Luke Rendell

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T he brain of a sperm whale is about 60% larger in absolute mass than that of an elephant. Furthermore, the brains of toothed whales and dolphins are signifi cantly larger than those of any nonhuman primates and are second only to human brains when measured with respect to body size [1]. How and why did such large brains evolve in these modern cetaceans?(More)
We used network-based diffusion analysis to reveal the cultural spread of a naturally occurring foraging innovation, lobtail feeding, through a population of humpback whales (Megaptera novaeangliae) over a period of 27 years. Support for models with a social transmission component was 6 to 23 orders of magnitude greater than for models without. The spatial(More)
We explore the evolution of reliance on social and asocial learning using a spatially explicit stochastic model. Our analysis considers the relative merits of four evolved strategies, two pure strategies (asocial and social learning) and two conditional strategies (the "critical social learner," which learns asocially only when copying fails, and the(More)
Many species are known to acquire valuable life skills and information from others, but until recently it was widely believed that animals did not actively facilitate learning in others. Teaching was regarded as a uniquely human faculty. However, recent studies suggest that teaching might be more common in animals than previously thought. Teaching is(More)
Cultural niche construction is a uniquely potent source of selection on human populations, and a major cause of recent human evolution. Previous theoretical analyses have not, however, explored the local effects of cultural niche construction. Here, we use spatially explicit coevolutionary models to investigate how cultural processes could drive selection(More)
We can examine the evolution of multilevel societies using comparative studies. Intraspecific comparisons are valuable because confounding factors are reduced. Female sperm whales live in multilevel societies. However, studies at several locations have found substantial and consistent differences in social structure between the eastern Pacific and North(More)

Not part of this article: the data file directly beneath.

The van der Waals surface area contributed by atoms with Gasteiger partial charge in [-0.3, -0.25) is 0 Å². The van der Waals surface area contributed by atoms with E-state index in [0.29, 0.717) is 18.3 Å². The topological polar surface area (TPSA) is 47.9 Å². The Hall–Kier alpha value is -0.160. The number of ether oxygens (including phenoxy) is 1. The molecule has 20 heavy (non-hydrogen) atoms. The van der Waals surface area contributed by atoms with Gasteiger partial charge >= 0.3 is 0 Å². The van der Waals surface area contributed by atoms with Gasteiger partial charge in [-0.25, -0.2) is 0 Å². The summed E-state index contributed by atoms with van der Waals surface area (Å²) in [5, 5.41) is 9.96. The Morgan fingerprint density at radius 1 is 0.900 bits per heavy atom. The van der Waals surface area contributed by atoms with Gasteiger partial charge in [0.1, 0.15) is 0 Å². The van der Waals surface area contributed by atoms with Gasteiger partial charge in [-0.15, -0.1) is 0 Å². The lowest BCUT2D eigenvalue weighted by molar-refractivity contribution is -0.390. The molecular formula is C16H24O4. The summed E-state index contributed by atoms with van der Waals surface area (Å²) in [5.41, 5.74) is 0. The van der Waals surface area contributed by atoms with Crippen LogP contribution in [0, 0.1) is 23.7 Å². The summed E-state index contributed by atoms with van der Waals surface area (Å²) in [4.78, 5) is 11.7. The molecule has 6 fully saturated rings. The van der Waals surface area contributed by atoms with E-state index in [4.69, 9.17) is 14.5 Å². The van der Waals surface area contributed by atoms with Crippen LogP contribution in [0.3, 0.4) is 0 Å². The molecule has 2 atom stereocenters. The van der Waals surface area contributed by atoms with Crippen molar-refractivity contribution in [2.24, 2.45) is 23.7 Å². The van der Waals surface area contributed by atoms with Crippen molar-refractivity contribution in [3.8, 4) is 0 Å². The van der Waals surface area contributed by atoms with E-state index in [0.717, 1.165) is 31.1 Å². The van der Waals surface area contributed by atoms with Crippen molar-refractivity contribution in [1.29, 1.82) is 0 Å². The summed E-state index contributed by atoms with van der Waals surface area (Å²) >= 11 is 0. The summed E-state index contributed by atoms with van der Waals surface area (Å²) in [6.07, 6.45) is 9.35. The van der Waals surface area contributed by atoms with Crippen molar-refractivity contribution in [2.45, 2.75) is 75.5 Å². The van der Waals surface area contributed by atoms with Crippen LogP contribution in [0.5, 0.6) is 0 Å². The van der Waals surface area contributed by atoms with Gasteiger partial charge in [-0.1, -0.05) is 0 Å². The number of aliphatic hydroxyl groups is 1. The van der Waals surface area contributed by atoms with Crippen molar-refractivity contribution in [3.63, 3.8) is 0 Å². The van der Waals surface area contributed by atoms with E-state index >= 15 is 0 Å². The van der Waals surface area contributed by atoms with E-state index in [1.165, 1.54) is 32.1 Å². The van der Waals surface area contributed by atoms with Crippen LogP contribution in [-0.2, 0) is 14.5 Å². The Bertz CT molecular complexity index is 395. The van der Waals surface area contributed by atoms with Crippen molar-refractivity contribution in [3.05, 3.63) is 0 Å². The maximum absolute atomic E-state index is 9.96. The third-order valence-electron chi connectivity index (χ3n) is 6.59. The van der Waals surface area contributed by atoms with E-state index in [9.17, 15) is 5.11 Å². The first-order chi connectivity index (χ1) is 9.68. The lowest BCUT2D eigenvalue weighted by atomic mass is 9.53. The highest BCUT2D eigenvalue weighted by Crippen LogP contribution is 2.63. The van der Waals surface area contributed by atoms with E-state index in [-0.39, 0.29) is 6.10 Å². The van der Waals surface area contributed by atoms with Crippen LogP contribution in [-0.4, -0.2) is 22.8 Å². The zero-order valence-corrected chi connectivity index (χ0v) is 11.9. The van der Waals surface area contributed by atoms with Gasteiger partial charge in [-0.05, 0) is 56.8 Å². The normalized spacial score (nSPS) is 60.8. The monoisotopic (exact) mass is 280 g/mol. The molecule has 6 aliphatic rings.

Sperm whale social groups can be assigned to vocal clans based on their production of codas, short stereotyped patterns of clicks. It is currently unclear whether genetic variation could account for these behavioural differences. We studied mitochondrial DNA (mtDNA) variation among sympatric vocal clans in the Pacific Ocean, using sequences extracted from(More)
Sperm whale clicks are characterized by a multi-pulsed structure. The time lag between consecutive pulses, i.e., the inter-pulse interval (IPI), is related to the size of the sound production organ such that its measurement provides a means to acoustically estimate the size of individual whales. Due to off-axis effects the identification of pulses is,(More)
In a recent publication in Biological Reviews, Manger (2006) made the controversial claim that the large brains of cetaceans evolved to generate heat during oceanic cooling in the Oligocene epoch and not, as is the currently accepted view, as a basis for an increase in cognitive or information-processing capabilities in response to ecological or social(More)
This article focusses on the importance of space in mathematical models of cultural evolution, cooperation, niche construction and social learning. We discuss the benefits of including spacial effects in these evolutionary models and illustrate how the inclusion of space has changed accepted and long-standing results. We also briefly discuss the spatial(More)